Appropriately managing your small business’ finances is critical for long-term success. Smart financial management should be a top priority for all small business owners and we’re here to help you empower you to make educated decisions that are best for your small business! Let’s go over some of the basics to help you get started.
The definition of Financial Management is efficient organizing, managing, controlling and filing of all of your small business’ funds — it’s essentially the “number crunching” of your small business. You have dollars coming in when you make a sale and dollars going out when you hire new employees, install software to help run your small business, etc. There is a difference between Accounting and Bookkeeping — Accounting is the management of a small business’ finances and is based on a general set of tax and accounting principles. Bookkeeping comes before Accounting — it is the maintenance of your small business’ financial records. Accountants may also provide bookkeeping services. When you are ready to hire someone to help you manage the finances of your small business, remember to ask them if they can provide you with both services.
Accurate and timely bookkeeping is very important! Whether you learn it yourself and manage your own books, or you would like to hire someone to help, here are some key terms to familiarize yourself with:
A Chart of Accounts is a complete list of all the company’s accounts. Think of these as buckets for the accounts you manage — what you own, what you owe, and what’s coming in. Your Balance Sheet should clearly state your Assets (what you own) and your Liabilities (what you owe). Your Income & Expense reports should include your Income Accounts (type or source of income) and your Expense Accounts (type and purpose of spending). Your Income is money earned through selling goods or services. Your Expenses are anything you spend money on to make your business run. Net Profit (or Loss) is what’s generated when you take your Income minus your Expenses. Keeping on top of your small business’ Net Profit (or Loss) can help you determine when you can hire, add additional services/goods, or expand to another location.
Your Assets may be money in the cash register, money in the bank account, technology (e.g. computers, phones, printers, etc.), company vehicles, etc. Your Liabilities include things such as your employees/payroll, contractors, fees/penalties/taxes and credit card debt. Additionally, your Assets minus your Liabilities is what’s known as Owner’s Equity.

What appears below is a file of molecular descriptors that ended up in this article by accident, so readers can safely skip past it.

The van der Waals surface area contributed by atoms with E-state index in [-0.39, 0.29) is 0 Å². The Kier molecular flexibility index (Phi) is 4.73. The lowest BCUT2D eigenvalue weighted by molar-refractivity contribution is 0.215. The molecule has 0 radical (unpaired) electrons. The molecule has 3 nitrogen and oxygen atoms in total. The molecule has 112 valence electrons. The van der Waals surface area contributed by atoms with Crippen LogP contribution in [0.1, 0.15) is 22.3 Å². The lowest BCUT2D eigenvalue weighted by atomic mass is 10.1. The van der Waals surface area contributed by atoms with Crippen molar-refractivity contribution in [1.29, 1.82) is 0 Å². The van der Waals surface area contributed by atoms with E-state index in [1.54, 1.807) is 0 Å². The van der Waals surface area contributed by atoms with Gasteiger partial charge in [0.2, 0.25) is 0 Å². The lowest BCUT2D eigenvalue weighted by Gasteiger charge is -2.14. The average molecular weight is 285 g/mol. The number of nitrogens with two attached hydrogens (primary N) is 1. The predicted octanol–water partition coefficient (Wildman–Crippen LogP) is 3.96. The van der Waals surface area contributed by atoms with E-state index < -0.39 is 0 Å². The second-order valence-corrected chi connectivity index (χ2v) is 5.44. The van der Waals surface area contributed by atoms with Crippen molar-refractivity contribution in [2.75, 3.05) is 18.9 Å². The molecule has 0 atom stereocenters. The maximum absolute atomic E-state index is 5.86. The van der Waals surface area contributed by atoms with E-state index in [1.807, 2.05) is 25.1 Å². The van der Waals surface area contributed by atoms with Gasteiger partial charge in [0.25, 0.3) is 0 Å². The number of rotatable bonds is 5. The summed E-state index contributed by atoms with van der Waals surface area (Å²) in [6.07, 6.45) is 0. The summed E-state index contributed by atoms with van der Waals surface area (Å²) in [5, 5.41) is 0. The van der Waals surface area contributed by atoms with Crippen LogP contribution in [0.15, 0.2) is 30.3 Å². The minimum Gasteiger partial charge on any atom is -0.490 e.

When it’s time to pull reports, there are a few financial statements to review. Your Income Statement, also known as your Profit & Loss Statement (or P&L Report), provides you what was earned (Income), what was spent (Expenses), and what value your business holds (Net Profit).
Your Balance Sheet, also known as the Statement of Financial Condition, lists your Assets (what you own), your Liabilities (what you owe), and the Owner’s Equity (the Assets minus the Liabilities). What’s important to obtain from this report is that your small business’ profit increases its equity and loss reduces your equity. Every month you generate more profit, the more your small business is worth, and vice versa.
Now that you’re aware of the key terms and types of reports, it’s time to analyze the results! If your report results indicate a “Breakeven,” that means your Income minus your Expenses equals zero. When this happens, it’s a good time to ask yourself, “what else can I be doing to generate more income for my small business?” Or, if you’re in an inflationary period and your costs go up, you may need to increase prices or market your small business to increase your Income.
Another way you can do analysis is by Benchmarking. This process is where you pull market research data to determine how your small business is performing relative to other small businesses in your industry. You can also obtain information about the cost of goods and services across your industry. This analysis empowers you to be competitive in your small business’ market.
Projections are another way to analyze your small business’ financial performance. Projections involve forecasting what your Income or your Expenses will be throughout the year, and help you stay engaged in your small business’ performance. Projections help keep you honest about your small business’ financials and show trends you can review for future planning.
Financial management doesn’t need to be overwhelming — we’re here to help you! If you have questions about any of the above, or you’d like to talk through what course of action may be best for your small business, we offer expert, no-cost one-on-one small business consulting.